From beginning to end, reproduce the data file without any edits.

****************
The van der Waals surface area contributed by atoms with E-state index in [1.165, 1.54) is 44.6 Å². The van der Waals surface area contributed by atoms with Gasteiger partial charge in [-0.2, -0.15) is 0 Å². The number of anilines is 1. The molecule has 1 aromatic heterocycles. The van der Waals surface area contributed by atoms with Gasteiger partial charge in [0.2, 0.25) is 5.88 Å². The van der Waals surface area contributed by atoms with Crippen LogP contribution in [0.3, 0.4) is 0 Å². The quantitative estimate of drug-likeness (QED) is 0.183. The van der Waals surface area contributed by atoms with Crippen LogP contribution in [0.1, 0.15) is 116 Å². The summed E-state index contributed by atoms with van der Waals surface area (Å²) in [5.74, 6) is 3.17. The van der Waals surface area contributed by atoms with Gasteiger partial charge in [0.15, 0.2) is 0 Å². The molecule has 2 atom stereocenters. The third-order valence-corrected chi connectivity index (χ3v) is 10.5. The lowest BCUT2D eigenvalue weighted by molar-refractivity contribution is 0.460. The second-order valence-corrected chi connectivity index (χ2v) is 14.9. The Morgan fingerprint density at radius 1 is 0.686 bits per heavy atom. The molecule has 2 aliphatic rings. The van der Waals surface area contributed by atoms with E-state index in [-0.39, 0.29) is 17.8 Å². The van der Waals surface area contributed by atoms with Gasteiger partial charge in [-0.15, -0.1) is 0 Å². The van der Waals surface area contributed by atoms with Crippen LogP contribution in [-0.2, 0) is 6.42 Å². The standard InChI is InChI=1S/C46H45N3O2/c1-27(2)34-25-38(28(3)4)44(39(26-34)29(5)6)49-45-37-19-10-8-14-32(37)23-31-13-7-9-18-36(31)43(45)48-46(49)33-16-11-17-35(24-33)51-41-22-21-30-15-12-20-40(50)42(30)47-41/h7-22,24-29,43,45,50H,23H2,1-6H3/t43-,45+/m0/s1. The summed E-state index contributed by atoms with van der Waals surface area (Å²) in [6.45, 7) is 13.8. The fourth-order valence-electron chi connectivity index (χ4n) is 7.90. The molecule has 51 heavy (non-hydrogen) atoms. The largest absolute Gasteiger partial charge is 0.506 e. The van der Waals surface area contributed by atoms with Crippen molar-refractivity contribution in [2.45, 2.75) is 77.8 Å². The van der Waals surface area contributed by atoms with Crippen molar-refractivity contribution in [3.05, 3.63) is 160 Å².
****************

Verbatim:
The van der Waals surface area contributed by atoms with E-state index in [1.165, 1.54) is 44.6 Å². The van der Waals surface area contributed by atoms with Gasteiger partial charge in [-0.2, -0.15) is 0 Å². The number of anilines is 1. The molecule has 1 aromatic heterocycles. The van der Waals surface area contributed by atoms with Gasteiger partial charge in [0.2, 0.25) is 5.88 Å². The van der Waals surface area contributed by atoms with Crippen LogP contribution in [0.3, 0.4) is 0 Å². The quantitative estimate of drug-likeness (QED) is 0.183. The van der Waals surface area contributed by atoms with Crippen LogP contribution in [0.1, 0.15) is 116 Å². The summed E-state index contributed by atoms with van der Waals surface area (Å²) in [5.74, 6) is 3.17. The van der Waals surface area contributed by atoms with Gasteiger partial charge in [0.15, 0.2) is 0 Å². The molecule has 2 atom stereocenters. The third-order valence-corrected chi connectivity index (χ3v) is 10.5. The lowest BCUT2D eigenvalue weighted by molar-refractivity contribution is 0.460. The second-order valence-corrected chi connectivity index (χ2v) is 14.9. The Morgan fingerprint density at radius 1 is 0.686 bits per heavy atom. The molecule has 2 aliphatic rings. The van der Waals surface area contributed by atoms with E-state index in [-0.39, 0.29) is 17.8 Å². The van der Waals surface area contributed by atoms with Gasteiger partial charge in [-0.15, -0.1) is 0 Å². The van der Waals surface area contributed by atoms with Crippen LogP contribution in [-0.2, 0) is 6.42 Å². The standard InChI is InChI=1S/C46H45N3O2/c1-27(2)34-25-38(28(3)4)44(39(26-34)29(5)6)49-45-37-19-10-8-14-32(37)23-31-13-7-9-18-36(31)43(45)48-46(49)33-16-11-17-35(24-33)51-41-22-21-30-15-12-20-40(50)42(30)47-41/h7-22,24-29,43,45,50H,23H2,1-6H3/t43-,45+/m0/s1. The summed E-state index contributed by atoms with van der Waals surface area (Å²) in [6.45, 7) is 13.8. The fourth-order valence-electron chi connectivity index (χ4n) is 7.90. The molecule has 51 heavy (non-hydrogen) atoms. The largest absolute Gasteiger partial charge is 0.506 e. The van der Waals surface area contributed by atoms with Crippen molar-refractivity contribution in [2.45, 2.75) is 77.8 Å². The van der Waals surface area contributed by atoms with Crippen molar-refractivity contribution in [3.05, 3.63) is 160 Å².